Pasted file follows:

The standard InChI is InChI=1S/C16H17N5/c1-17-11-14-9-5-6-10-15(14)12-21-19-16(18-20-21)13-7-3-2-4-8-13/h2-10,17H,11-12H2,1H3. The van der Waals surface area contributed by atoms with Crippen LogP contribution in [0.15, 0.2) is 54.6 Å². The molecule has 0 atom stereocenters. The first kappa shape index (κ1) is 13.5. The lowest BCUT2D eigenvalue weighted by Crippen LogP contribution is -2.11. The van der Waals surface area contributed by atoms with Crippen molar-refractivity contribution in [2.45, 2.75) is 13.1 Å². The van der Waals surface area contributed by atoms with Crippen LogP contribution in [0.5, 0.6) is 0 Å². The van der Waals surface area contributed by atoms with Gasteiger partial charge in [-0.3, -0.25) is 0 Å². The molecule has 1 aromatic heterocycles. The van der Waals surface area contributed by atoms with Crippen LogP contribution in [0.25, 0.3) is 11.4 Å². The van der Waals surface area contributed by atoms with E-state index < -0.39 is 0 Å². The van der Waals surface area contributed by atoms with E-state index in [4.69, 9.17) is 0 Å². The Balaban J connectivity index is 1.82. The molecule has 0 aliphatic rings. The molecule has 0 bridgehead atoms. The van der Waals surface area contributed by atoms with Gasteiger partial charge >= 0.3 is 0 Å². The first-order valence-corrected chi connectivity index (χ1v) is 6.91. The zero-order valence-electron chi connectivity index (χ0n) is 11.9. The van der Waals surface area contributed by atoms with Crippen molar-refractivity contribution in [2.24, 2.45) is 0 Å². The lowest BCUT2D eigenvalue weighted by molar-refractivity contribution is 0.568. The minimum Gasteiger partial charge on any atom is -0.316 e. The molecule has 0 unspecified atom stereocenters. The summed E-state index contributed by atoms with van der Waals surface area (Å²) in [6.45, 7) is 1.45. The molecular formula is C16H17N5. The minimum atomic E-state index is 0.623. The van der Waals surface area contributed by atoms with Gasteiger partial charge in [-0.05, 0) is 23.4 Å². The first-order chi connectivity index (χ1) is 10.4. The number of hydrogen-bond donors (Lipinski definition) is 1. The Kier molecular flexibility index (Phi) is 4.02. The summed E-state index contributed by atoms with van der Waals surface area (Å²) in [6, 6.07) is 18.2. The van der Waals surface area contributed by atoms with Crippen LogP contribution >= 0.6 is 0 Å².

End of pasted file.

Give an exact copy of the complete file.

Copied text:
The standard InChI is InChI=1S/C16H17N5/c1-17-11-14-9-5-6-10-15(14)12-21-19-16(18-20-21)13-7-3-2-4-8-13/h2-10,17H,11-12H2,1H3. The van der Waals surface area contributed by atoms with Crippen LogP contribution in [0.15, 0.2) is 54.6 Å². The molecule has 0 atom stereocenters. The first kappa shape index (κ1) is 13.5. The lowest BCUT2D eigenvalue weighted by Crippen LogP contribution is -2.11. The van der Waals surface area contributed by atoms with Crippen molar-refractivity contribution in [2.45, 2.75) is 13.1 Å². The van der Waals surface area contributed by atoms with Crippen LogP contribution in [0.5, 0.6) is 0 Å². The van der Waals surface area contributed by atoms with Gasteiger partial charge in [-0.3, -0.25) is 0 Å². The molecule has 1 aromatic heterocycles. The van der Waals surface area contributed by atoms with Crippen LogP contribution in [0.25, 0.3) is 11.4 Å². The van der Waals surface area contributed by atoms with E-state index < -0.39 is 0 Å². The van der Waals surface area contributed by atoms with E-state index in [4.69, 9.17) is 0 Å². The Balaban J connectivity index is 1.82. The molecule has 0 aliphatic rings. The molecule has 0 bridgehead atoms. The van der Waals surface area contributed by atoms with Gasteiger partial charge >= 0.3 is 0 Å². The first-order valence-corrected chi connectivity index (χ1v) is 6.91. The zero-order valence-electron chi connectivity index (χ0n) is 11.9. The van der Waals surface area contributed by atoms with Crippen molar-refractivity contribution in [2.24, 2.45) is 0 Å². The lowest BCUT2D eigenvalue weighted by molar-refractivity contribution is 0.568. The minimum Gasteiger partial charge on any atom is -0.316 e. The molecule has 0 unspecified atom stereocenters. The summed E-state index contributed by atoms with van der Waals surface area (Å²) in [6.45, 7) is 1.45. The molecular formula is C16H17N5. The minimum atomic E-state index is 0.623. The van der Waals surface area contributed by atoms with Gasteiger partial charge in [-0.05, 0) is 23.4 Å². The first-order chi connectivity index (χ1) is 10.4. The number of hydrogen-bond donors (Lipinski definition) is 1. The Kier molecular flexibility index (Phi) is 4.02. The summed E-state index contributed by atoms with van der Waals surface area (Å²) in [6, 6.07) is 18.2. The van der Waals surface area contributed by atoms with Crippen LogP contribution >= 0.6 is 0 Å².